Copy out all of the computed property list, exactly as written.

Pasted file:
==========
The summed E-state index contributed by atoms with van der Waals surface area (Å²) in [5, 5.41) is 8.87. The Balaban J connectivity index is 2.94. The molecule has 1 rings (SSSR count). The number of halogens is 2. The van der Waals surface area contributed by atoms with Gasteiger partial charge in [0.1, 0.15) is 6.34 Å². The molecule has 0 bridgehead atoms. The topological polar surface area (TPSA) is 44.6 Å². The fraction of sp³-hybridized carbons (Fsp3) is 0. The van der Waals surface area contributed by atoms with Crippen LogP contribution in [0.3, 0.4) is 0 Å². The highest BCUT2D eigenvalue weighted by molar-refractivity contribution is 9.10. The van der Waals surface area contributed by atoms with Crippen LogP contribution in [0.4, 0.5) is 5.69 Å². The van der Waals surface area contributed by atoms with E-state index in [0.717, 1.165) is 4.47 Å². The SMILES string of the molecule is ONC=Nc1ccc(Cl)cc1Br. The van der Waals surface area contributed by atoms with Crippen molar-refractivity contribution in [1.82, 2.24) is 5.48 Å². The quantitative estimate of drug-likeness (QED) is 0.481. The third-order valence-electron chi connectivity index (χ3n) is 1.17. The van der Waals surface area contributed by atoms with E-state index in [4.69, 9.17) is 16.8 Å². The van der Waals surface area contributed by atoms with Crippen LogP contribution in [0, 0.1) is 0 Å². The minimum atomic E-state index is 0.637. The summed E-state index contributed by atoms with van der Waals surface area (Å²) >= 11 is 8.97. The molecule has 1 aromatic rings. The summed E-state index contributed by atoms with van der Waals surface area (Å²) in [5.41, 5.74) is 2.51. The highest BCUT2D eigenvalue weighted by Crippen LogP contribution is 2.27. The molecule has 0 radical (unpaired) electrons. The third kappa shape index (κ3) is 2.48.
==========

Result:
The summed E-state index contributed by atoms with van der Waals surface area (Å²) in [5, 5.41) is 8.87. The Balaban J connectivity index is 2.94. The molecule has 1 rings (SSSR count). The number of halogens is 2. The van der Waals surface area contributed by atoms with Gasteiger partial charge in [0.1, 0.15) is 6.34 Å². The molecule has 0 bridgehead atoms. The topological polar surface area (TPSA) is 44.6 Å². The fraction of sp³-hybridized carbons (Fsp3) is 0. The van der Waals surface area contributed by atoms with Crippen LogP contribution in [0.3, 0.4) is 0 Å². The highest BCUT2D eigenvalue weighted by molar-refractivity contribution is 9.10. The van der Waals surface area contributed by atoms with Crippen LogP contribution in [0.4, 0.5) is 5.69 Å². The van der Waals surface area contributed by atoms with E-state index in [0.717, 1.165) is 4.47 Å². The SMILES string of the molecule is ONC=Nc1ccc(Cl)cc1Br. The van der Waals surface area contributed by atoms with Crippen molar-refractivity contribution in [1.82, 2.24) is 5.48 Å². The quantitative estimate of drug-likeness (QED) is 0.481. The third-order valence-electron chi connectivity index (χ3n) is 1.17. The van der Waals surface area contributed by atoms with E-state index in [4.69, 9.17) is 16.8 Å². The van der Waals surface area contributed by atoms with Crippen LogP contribution in [0, 0.1) is 0 Å². The minimum atomic E-state index is 0.637. The summed E-state index contributed by atoms with van der Waals surface area (Å²) >= 11 is 8.97. The molecule has 1 aromatic rings. The summed E-state index contributed by atoms with van der Waals surface area (Å²) in [5.41, 5.74) is 2.51. The highest BCUT2D eigenvalue weighted by Crippen LogP contribution is 2.27. The molecule has 0 radical (unpaired) electrons. The third kappa shape index (κ3) is 2.48.